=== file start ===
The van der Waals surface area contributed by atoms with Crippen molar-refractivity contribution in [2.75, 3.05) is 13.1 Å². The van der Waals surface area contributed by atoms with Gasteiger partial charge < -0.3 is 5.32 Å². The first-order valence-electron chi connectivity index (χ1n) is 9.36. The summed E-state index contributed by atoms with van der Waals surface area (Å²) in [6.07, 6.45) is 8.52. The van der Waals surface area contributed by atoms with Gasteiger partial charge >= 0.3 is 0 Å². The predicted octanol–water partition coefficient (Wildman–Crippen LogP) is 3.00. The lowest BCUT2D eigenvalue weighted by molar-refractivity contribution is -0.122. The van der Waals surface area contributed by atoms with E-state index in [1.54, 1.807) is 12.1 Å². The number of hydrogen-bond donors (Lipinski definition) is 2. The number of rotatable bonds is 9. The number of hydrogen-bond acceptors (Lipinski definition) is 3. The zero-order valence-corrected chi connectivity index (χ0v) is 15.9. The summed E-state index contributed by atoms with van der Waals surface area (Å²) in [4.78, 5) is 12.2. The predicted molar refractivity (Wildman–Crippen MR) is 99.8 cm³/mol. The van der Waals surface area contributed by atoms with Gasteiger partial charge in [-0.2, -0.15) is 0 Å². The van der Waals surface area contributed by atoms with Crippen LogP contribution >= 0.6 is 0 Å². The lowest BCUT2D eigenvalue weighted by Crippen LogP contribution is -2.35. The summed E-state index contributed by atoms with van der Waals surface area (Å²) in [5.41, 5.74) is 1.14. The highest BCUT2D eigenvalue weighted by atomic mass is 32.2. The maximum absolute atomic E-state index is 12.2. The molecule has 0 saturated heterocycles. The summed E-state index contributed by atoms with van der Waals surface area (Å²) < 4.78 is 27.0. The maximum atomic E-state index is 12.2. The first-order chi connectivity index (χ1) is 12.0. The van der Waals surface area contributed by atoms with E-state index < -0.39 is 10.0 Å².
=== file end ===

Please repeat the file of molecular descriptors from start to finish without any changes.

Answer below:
The van der Waals surface area contributed by atoms with Crippen molar-refractivity contribution in [2.75, 3.05) is 13.1 Å². The van der Waals surface area contributed by atoms with Gasteiger partial charge < -0.3 is 5.32 Å². The first-order valence-electron chi connectivity index (χ1n) is 9.36. The summed E-state index contributed by atoms with van der Waals surface area (Å²) in [6.07, 6.45) is 8.52. The van der Waals surface area contributed by atoms with Gasteiger partial charge >= 0.3 is 0 Å². The predicted octanol–water partition coefficient (Wildman–Crippen LogP) is 3.00. The lowest BCUT2D eigenvalue weighted by molar-refractivity contribution is -0.122. The van der Waals surface area contributed by atoms with E-state index in [1.54, 1.807) is 12.1 Å². The number of hydrogen-bond donors (Lipinski definition) is 2. The number of rotatable bonds is 9. The number of hydrogen-bond acceptors (Lipinski definition) is 3. The zero-order valence-corrected chi connectivity index (χ0v) is 15.9. The summed E-state index contributed by atoms with van der Waals surface area (Å²) in [4.78, 5) is 12.2. The predicted molar refractivity (Wildman–Crippen MR) is 99.8 cm³/mol. The van der Waals surface area contributed by atoms with Gasteiger partial charge in [-0.2, -0.15) is 0 Å². The van der Waals surface area contributed by atoms with Crippen LogP contribution >= 0.6 is 0 Å². The lowest BCUT2D eigenvalue weighted by Crippen LogP contribution is -2.35. The summed E-state index contributed by atoms with van der Waals surface area (Å²) in [5.41, 5.74) is 1.14. The highest BCUT2D eigenvalue weighted by atomic mass is 32.2. The maximum absolute atomic E-state index is 12.2. The molecule has 0 saturated heterocycles. The summed E-state index contributed by atoms with van der Waals surface area (Å²) < 4.78 is 27.0. The maximum atomic E-state index is 12.2. The first-order chi connectivity index (χ1) is 12.0. The van der Waals surface area contributed by atoms with E-state index < -0.39 is 10.0 Å².